U.S. Warns Syria: 'Very Unwise' to Use Chemical Weapons

Mattis tells reporters traveling with him to the Mideast that he was disturbed by reports of civilian casualties from bombings by Assad's forces

U.S. Defense Secretary Jim Mattis speaks to reporters aboard a military jet as he travels for a visit to Oman, March 10, 2018.
THOMAS WATKINS/AFP

U.S. Defense Secretary Jim Mattis is warning the Syrian government not to use chemical weapons in its civil war and says the Trump administration has made it clear that it would be "very unwise to use gas" in attacks.

Mattis told reporters traveling with him to the Mideast that he was disturbed by reports of civilian casualties from bombings by Syrian President Bashar Assad's forces.

"Right now we're getting reports — I don't have evidence that I can show you — but I'm aware of the reports of chlorine gas use," he said before arriving Sunday in Oman.

The U.S. responded militarily last year to reported Syrian government use of sarin gas, and Mattis was asked whether the administration is now considering retaliating for chlorine gas use.

"I'm not going to strictly define it. We have made it very clear that it would be very unwise to use gas" as a weapon, Mattis said.

He said the latest reports of Syrian government forces killing civilians show that troops are "at best, indiscriminately" attacking and "at worst, targeting hospitals. I don't know which it is, whether they're incompetent or whether they're committing illegal acts, or both."

The Pentagon chief said Russia, which intervened militarily in Syria to support the Assad government, could be complicit in the civilian casualties.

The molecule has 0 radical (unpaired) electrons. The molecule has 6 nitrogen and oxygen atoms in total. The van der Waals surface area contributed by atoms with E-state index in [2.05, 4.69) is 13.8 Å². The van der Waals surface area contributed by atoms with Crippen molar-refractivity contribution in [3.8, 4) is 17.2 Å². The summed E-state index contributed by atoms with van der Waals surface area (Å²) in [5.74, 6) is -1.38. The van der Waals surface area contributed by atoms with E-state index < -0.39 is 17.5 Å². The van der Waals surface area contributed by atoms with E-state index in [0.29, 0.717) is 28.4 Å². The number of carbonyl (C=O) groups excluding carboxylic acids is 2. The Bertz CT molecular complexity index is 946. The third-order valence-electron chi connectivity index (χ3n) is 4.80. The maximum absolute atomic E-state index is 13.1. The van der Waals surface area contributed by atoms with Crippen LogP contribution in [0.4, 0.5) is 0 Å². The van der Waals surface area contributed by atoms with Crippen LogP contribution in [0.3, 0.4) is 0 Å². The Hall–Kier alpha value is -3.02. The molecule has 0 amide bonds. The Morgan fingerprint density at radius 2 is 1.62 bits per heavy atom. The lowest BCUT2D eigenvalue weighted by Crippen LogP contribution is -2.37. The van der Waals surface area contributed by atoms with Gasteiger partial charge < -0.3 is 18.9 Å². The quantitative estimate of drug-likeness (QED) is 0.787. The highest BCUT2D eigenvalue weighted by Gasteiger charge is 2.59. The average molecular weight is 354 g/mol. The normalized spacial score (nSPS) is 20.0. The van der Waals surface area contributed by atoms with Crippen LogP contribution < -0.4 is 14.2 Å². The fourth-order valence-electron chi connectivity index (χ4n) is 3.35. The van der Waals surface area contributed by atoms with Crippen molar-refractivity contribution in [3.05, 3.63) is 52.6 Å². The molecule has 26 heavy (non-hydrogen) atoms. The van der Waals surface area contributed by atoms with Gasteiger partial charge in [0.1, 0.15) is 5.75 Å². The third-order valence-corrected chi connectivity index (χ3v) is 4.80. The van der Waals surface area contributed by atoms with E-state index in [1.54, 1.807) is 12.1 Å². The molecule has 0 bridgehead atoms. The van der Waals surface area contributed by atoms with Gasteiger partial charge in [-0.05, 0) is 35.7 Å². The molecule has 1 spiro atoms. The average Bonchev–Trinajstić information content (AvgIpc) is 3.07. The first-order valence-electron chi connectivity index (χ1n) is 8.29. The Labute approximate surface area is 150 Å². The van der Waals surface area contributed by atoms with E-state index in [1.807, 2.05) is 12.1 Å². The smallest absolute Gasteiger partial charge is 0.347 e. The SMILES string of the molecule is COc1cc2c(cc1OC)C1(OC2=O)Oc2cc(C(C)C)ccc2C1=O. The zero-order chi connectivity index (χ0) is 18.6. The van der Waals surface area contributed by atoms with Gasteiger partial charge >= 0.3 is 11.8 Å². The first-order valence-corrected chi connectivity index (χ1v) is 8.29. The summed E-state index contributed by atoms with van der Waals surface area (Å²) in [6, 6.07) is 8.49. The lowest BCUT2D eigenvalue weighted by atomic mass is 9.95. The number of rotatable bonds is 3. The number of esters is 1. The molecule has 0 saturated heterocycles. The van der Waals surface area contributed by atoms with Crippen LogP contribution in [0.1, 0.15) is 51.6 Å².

Syria's deputy foreign minister Faisal Mekdad, denied opposition charges that government forces used poison gas in their attacks on some suburbs of Damascus, the capital.

Mekdad said at a news conference Saturday that insurgents groups in the eastern Ghouta are preparing "to fabricate" more such attacks to blame the Syrian army.

While in Oman, Mattis planned to meet with the country's supreme ruler, Sultan Qaboos bin Said on Monday. Oman is a longtime security partner of the U.S., although some question whether it is facilitating, or turning a blind eye to, the movement of Iranian weapons to Yemen to aid Houthi rebels.

Asked whether Oman is assisting Iran in this respect, Mattis said, "I'm not willing to say that." He said he expects to discuss Yemen with Qaboos. Oman has longstanding commercial and political ties to Iran, an Omani neighbor but a U.S. nemesis.

Anthony Cordesman, a Middle East expert at the Center for Strategic and International Studies, said Saturday that Oman's role in the Persian Gulf is important to the U.S. at a time of sharp divisions among the Gulf Arab states, civil wars in Yemen and Syria, and growing Iranian influence in Iraq.

"The pattern in the Gulf is one of deep concern for the U.S.," Cordesman said.

Mattis said he also will visit Bahrain this week. It is home to the U.S. Navy's 5th Fleet.